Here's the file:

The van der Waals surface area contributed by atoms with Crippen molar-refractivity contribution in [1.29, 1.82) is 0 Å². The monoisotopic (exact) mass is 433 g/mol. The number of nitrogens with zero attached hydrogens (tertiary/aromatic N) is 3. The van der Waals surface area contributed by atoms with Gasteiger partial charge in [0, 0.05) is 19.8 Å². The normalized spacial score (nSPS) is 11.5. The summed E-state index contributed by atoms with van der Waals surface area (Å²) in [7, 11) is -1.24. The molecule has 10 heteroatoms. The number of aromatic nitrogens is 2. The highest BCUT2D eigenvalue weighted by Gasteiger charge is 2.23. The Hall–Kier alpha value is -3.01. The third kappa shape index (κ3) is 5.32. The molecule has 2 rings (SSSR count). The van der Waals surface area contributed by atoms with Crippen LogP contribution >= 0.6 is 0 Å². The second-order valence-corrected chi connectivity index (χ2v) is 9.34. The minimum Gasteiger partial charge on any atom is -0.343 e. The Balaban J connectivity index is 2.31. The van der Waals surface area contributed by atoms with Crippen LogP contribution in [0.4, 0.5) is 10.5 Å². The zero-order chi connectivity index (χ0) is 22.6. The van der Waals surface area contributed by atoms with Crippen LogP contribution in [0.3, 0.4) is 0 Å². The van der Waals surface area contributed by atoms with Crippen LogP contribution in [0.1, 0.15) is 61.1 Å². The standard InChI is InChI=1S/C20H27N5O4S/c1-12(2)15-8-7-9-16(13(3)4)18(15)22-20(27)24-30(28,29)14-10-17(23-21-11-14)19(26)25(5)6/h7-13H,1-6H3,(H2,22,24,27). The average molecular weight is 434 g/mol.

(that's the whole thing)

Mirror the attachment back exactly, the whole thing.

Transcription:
The van der Waals surface area contributed by atoms with Crippen molar-refractivity contribution in [1.29, 1.82) is 0 Å². The monoisotopic (exact) mass is 433 g/mol. The number of nitrogens with zero attached hydrogens (tertiary/aromatic N) is 3. The van der Waals surface area contributed by atoms with Gasteiger partial charge in [0, 0.05) is 19.8 Å². The normalized spacial score (nSPS) is 11.5. The summed E-state index contributed by atoms with van der Waals surface area (Å²) in [7, 11) is -1.24. The molecule has 10 heteroatoms. The number of aromatic nitrogens is 2. The highest BCUT2D eigenvalue weighted by Gasteiger charge is 2.23. The Hall–Kier alpha value is -3.01. The third kappa shape index (κ3) is 5.32. The molecule has 2 rings (SSSR count). The van der Waals surface area contributed by atoms with Crippen LogP contribution >= 0.6 is 0 Å². The second-order valence-corrected chi connectivity index (χ2v) is 9.34. The minimum Gasteiger partial charge on any atom is -0.343 e. The Balaban J connectivity index is 2.31. The van der Waals surface area contributed by atoms with Crippen LogP contribution in [0.4, 0.5) is 10.5 Å². The zero-order chi connectivity index (χ0) is 22.6. The van der Waals surface area contributed by atoms with Crippen LogP contribution in [0.3, 0.4) is 0 Å². The van der Waals surface area contributed by atoms with Crippen LogP contribution in [0.1, 0.15) is 61.1 Å². The standard InChI is InChI=1S/C20H27N5O4S/c1-12(2)15-8-7-9-16(13(3)4)18(15)22-20(27)24-30(28,29)14-10-17(23-21-11-14)19(26)25(5)6/h7-13H,1-6H3,(H2,22,24,27). The average molecular weight is 434 g/mol.